I'm hopeless with languages - always have been. I found them a nightmare at school and even after persevering with French and Spanish GCSEs, I still found myself on holiday in Spain and totally lacking the confidence to even ask for eggs in a supermarket. (I did once gird my loins and give it a shot, but I received such a blank look that I quickly reverted to useless hand gestures and that wonderful trick of English-with-a-Spanish-accent.)
I'd tried a course in Spanish before this one from a guy called Paul Noble. I couldn't get along with it at all, I found the aural learning incredibly taxing because I'd be trying to picture the spelling and shape of words in my head, as Noble never clarified them and insisted on a no note-taking or reading approach while listening. I was wrung out after just an hour and I cowardly avoided going any further. I just assumed that I couldn't learn anything by ear and I didn't have the brain for it.
So I approached Michel Thomas Total Spanish with a sense of resigned dread, fully prepared for an early defeat and a splitting headache to boot. This dread intensified when I found that, strangely, his initial introduction and pep talk were remarkably similar to that of Paul Noble. Given that MT came long before PN, I'm going to assume that the latter was heavily influenced by the former. It's baffling that although superficially similar, Paul Noble (for me) managed to completely miss the essence of what it is that makes the Michel Thomas method so special. MT is always at pains to reinforce your learning using a wide variety of techniques - it's very subtle and very clever. All types of mnemonics and quirky little tools are employed on an almost subconscious level; it's not remotely laboured or heavy-handed. You never feel like you're working or being fed too much information. MT's technique can be as subtle as just the emphasis of his voice in a memorable way or a funny little saying, and he always clarifies the spelling which is such a relief for people like me who need to be able to visualise the words to have any hope of remembering them.
It's been a bit sad to read a lot of quite negative reviews on Total Spanish because as soon as I felt the technique working for me, I rushed to Amazon kind of looking forward to sharing some evangelical happiness with what I imagined would be legions of awestruck fans. The popularity of the late Michel Thomas globally is a testament to his genius, I think, but it's still sad that people criticise his approach for reasons like 'he smacks his lips loudly,' or 'his accent is too heavily German/Polish.' I mean, if things like that truly get in the way of your learning, fair enough, but it just feels very mean-spirited to me to knock the man's wonderful gift to students, his entire technique, based on some superficial little personal preferences. Personally I loved his old voice - it has the texture of aged leather and the strength of his personality is tangible just on the CDs. He's patient, he's dry-humoured and comprehensive, he's amazingly wise. This is turning into a novel, but I have to mention one particular aspect that impressed me. Do you know how language-teaching can often hinge around technical terms to describe its structure such as 'conjunctives' or 'past participles' or words like that? If you're not entirely sure what these mean in English, it's another barrier for you when you're trying to learn an entirely different language. MT realises this and he cuts through any jargon. He actually introduces his own much simpler definitions of nouns, verbs, adjectives etc. He gives you explanations that fit with his entire approach - easily understood snippets that stick in your head because they make sense. Like he says from the outset, 'what you know, you remember.' How simple is that, and yet how true?!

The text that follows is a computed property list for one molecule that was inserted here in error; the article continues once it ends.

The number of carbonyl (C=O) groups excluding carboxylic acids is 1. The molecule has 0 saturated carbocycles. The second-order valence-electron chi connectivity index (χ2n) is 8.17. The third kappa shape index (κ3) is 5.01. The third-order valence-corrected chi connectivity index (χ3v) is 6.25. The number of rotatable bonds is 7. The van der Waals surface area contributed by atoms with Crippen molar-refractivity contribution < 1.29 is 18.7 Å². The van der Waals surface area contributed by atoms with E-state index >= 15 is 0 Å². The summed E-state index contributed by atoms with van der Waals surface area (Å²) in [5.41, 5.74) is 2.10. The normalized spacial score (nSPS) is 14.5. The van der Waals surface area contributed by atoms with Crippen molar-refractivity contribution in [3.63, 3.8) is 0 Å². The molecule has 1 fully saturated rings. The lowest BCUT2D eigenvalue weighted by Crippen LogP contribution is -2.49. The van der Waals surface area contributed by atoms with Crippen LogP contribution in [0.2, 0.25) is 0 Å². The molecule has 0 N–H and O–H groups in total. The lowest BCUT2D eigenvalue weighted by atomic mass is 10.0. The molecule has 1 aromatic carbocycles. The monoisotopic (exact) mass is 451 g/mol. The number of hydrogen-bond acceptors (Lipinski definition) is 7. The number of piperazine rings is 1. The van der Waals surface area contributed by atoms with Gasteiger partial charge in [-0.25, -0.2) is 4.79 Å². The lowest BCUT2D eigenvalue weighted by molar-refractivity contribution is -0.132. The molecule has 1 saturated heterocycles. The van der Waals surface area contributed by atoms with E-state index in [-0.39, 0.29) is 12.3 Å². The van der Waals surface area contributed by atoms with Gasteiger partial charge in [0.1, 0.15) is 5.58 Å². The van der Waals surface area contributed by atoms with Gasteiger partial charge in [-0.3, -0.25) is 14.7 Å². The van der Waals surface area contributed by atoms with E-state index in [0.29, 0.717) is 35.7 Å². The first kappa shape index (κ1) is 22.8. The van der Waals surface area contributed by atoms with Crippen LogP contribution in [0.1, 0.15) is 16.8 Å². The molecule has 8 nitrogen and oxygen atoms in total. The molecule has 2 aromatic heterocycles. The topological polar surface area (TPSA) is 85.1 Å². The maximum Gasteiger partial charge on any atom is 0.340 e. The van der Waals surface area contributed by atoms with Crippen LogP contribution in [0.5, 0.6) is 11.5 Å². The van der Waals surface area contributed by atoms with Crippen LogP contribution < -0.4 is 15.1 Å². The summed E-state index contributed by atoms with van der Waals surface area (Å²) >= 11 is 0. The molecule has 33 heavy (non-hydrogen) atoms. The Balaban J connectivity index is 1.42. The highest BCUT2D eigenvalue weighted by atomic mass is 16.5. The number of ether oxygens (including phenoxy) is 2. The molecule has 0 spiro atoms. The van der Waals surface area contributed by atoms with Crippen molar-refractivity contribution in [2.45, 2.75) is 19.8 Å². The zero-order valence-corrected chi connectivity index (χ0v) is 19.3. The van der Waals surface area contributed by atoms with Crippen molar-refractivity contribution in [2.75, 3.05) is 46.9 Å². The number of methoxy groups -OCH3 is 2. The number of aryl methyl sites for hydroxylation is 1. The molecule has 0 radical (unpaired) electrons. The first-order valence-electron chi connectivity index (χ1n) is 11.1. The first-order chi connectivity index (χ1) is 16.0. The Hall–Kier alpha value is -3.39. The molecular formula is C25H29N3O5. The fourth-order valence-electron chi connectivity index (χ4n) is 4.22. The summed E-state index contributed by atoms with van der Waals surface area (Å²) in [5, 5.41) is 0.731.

I do accept that one shoe isn't going to fit all. And I know that the male student on the CDs, who's lucky enough to be having personal lessons with Michel himself, can be very, very slow to get things right, but I'm sure if I knew that my clumsy early lessons were being recorded then I'd be even slower than I am, too. Personally I found the guy rather endearing and it helped me feel like maybe I wasn't alone in being a bit of a linguistic blockhead. Misery does love company, after all.
Anyway, so far I've completed 5 of the 7 discs that form the Total lessons. I haven't even tried the vocabulary CDs as yet, but I just didn't want to hold back writing a review any longer because I feel like my entire thinking and outlook on languages has been transformed already. I only started the course last week and I find that I actively look forward to putting on a new CD and making progress. I'm excited because I feel it working and I know, I just -know- that I am going to make progress. Every minute I spend listening I move forward. That's nothing short of miraculous for me. I'm no longer terrified by the word 'grammar' or 'verbs' because I'm learning them without even consciously being aware of it. I can put together what feels like pretty complex sentences with confidence. The structure of the language is opening up to me and, honestly, it feels like sunlight has broken through what was previously one big impenetrable brick wall. I'm enjoying using the review CD rom and cementing what I've learned aurally with the video clips and the interactive exercises. I know it's early days and I have a long road ahead of me, but I'm planning on buying MT's Perfect Spanish course to follow on with, and I no longer feel any fear or doubt about learning the language. I know that, in time, I can get there, and that's a wonderful feeling.
What else can I say? What a magnificent legacy for any human being to leave behind. Michel Thomas was a remarkable man.